Date: June 2019
Team: Ksenia Ratushnaya, Danya Bashta, Yuri Sokolov, Bob Farber, Nikita Tomilin
Our aim was to create Russia’s first transgender film.
Ksenia Ratushnaya wrote, produced and directed her feature debut OUTLAW with the help of Chibis Production. OUTLAW had its world premiere at the Tallinn Black Nights Film Festival on November 25, 2019, and its U.S. premiere - at the Santa Barbara International Film Festival on January 21, 2020. OUTLAW took three awards (best cameraman, best musical design and the best Russian début) at the Russian festival Spirit of Fire 2020.
OUTLAW tells the story of a gay teen Nikita (Viktor Tarasenko), who is in love with the most popular boy in his school (Gleb Kalyuzhnyy). Rebellious outlaw (Elizaveta Kashintseva), to whom anything appears to be permissible, watches on as their relationship develops. Simultaneously, we follow the tragic love story of a transgender dancer Nina (Evgeny Shwartzman) and a Soviet general (Vitaly Kudryavtsev), set in 1985.
Antipode Sales & Distribution handle international sales for OUTLAW. Feel free to contact them for any information regarding the film.
Outlaw is bold, ambitious and naïve at the same time, even somewhat amateurish, but this does not spoil it. Of course, it is pure joy for fans of quotes, charades, and remote associations. It has a Wikipedia-based discussion of Plato’s Symposium (in today’s Russia, the philosopher would be meted out “18+” for his “propaganda of homosexualism”), Decameron, and hints at Faust. However, the cultural wealth of the authors is slightly less remarkable than their lack of inhibitions that seems unprecedented by our Russian standards. It is a free film, and its recklessness seems to render less solid the concrete labyrinth where the characters of the Outlaw are wandering. Just poke it with your finger, and it will fall apart, as Vladimir Ilyich Lenin once said. – Vasiliy Stepanov, Seance
For modern high school students, Outlaw could become a film of the generation, just like Assa was for those who lived in the time of the perestroika…Ratushnaya sure has genius; her genius has already manifested itself to its utmost in this unstoppable, all-conquering cheekiness. Think of it as of her Chien Andalou: it was made in 1928, therefore, she still has as much as 45 years to devote to the delights of comprehending the film language. – Alexey Vasilyev, Kinochannel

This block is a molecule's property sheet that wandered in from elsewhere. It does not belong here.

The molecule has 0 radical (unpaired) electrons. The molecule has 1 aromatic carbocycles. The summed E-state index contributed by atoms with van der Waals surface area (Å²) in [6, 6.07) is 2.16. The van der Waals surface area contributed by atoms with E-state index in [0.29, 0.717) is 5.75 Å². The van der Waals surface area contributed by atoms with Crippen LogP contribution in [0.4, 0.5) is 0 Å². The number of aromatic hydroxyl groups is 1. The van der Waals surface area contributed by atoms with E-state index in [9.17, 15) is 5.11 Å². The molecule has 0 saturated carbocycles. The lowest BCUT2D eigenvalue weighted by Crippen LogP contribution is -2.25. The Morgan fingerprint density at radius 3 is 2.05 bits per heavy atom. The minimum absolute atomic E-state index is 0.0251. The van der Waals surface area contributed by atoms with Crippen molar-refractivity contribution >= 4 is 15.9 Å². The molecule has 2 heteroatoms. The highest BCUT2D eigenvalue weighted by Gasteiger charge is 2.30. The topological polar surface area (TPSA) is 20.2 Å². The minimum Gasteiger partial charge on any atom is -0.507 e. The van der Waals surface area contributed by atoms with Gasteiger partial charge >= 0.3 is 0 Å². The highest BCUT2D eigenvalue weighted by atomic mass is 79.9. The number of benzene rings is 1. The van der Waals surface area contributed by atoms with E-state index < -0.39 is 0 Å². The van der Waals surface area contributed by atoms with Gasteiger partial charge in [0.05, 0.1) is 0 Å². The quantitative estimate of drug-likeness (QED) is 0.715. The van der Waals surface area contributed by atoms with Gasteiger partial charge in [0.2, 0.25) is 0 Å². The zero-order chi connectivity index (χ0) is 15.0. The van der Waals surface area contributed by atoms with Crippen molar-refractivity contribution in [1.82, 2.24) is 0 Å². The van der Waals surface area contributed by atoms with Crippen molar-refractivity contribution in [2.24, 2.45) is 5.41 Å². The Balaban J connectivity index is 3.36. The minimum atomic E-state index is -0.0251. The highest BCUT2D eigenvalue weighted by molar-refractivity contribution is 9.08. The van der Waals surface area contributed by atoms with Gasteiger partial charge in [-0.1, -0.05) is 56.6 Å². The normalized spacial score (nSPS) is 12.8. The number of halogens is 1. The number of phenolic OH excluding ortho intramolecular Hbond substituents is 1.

Not a crime in itself, but it not enough to have a pure intention to film boldly and sharply – sharply as the actor Kalyuzhnyy’s cheekbones. If we employ the well-known amateurish dichotomy that divides film directors into exhibitionists and voyeurists, Ratushnaya is definitely an exhibitionist. But at the same time, she is so shy when she shows her vision of a mephedrone turbo stay-over party where she would probably not be welcomed that she seems voyeuristic in relation to the fantasy she generated, as if the bashful director spied upon her own sexuality through a small peephole. Russia needs to be kicked in the face. But you have to swing harder. – Egor Belikov, Iskusstvo Kino
However, one does not have the heart to say that Outlaw is a slap in the face of the public, a flick on the nose of the boomers, a protest against the system, or an attempt to make a loud statement: the film is too vulnerable for this. It is made about one’s own folk and for one’s own folk, it tells about the search for love and understanding, about the wish to be accepted and not broken, about the desire to emancipate from the parental control, the army and the priests, representing the church and the authorities who wish to crush and subjugate all the living things. It is not known whether the film will be shown in cinemas (the distribution certificate has been obtained), but young people will somehow watch and accept it because almost nobody speaks to them in their own language. – Ekaterina Vizgalova, Kino-teatr